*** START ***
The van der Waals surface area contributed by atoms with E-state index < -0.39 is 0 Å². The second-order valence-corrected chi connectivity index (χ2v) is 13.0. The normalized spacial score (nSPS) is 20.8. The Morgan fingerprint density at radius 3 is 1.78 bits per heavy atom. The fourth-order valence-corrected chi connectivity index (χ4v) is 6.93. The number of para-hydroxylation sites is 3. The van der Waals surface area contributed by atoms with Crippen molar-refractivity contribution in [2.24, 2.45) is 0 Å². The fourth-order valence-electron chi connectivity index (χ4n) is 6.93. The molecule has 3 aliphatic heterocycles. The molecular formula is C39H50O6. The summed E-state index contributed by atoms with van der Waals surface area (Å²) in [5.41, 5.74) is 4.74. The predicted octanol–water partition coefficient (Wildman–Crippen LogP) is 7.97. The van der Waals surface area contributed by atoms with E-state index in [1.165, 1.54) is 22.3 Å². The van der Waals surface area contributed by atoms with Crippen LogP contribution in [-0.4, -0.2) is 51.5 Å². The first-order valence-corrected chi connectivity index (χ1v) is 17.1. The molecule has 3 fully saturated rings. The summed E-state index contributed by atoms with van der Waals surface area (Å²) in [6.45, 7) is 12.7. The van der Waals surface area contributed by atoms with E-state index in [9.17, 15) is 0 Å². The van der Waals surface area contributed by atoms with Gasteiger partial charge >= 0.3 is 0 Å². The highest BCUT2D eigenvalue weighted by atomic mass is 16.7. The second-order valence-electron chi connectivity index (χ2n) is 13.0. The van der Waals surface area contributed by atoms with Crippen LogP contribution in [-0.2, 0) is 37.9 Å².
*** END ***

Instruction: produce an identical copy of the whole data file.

The van der Waals surface area contributed by atoms with E-state index < -0.39 is 0 Å². The second-order valence-corrected chi connectivity index (χ2v) is 13.0. The normalized spacial score (nSPS) is 20.8. The Morgan fingerprint density at radius 3 is 1.78 bits per heavy atom. The fourth-order valence-corrected chi connectivity index (χ4v) is 6.93. The number of para-hydroxylation sites is 3. The van der Waals surface area contributed by atoms with Crippen molar-refractivity contribution in [2.24, 2.45) is 0 Å². The fourth-order valence-electron chi connectivity index (χ4n) is 6.93. The molecule has 3 aliphatic heterocycles. The molecular formula is C39H50O6. The summed E-state index contributed by atoms with van der Waals surface area (Å²) in [5.41, 5.74) is 4.74. The predicted octanol–water partition coefficient (Wildman–Crippen LogP) is 7.97. The van der Waals surface area contributed by atoms with E-state index in [1.165, 1.54) is 22.3 Å². The van der Waals surface area contributed by atoms with Crippen LogP contribution in [-0.4, -0.2) is 51.5 Å². The first-order valence-corrected chi connectivity index (χ1v) is 17.1. The molecule has 3 fully saturated rings. The summed E-state index contributed by atoms with van der Waals surface area (Å²) in [6.45, 7) is 12.7. The van der Waals surface area contributed by atoms with E-state index in [9.17, 15) is 0 Å². The van der Waals surface area contributed by atoms with Gasteiger partial charge >= 0.3 is 0 Å². The highest BCUT2D eigenvalue weighted by atomic mass is 16.7. The second-order valence-electron chi connectivity index (χ2n) is 13.0. The van der Waals surface area contributed by atoms with Crippen LogP contribution in [-0.2, 0) is 37.9 Å².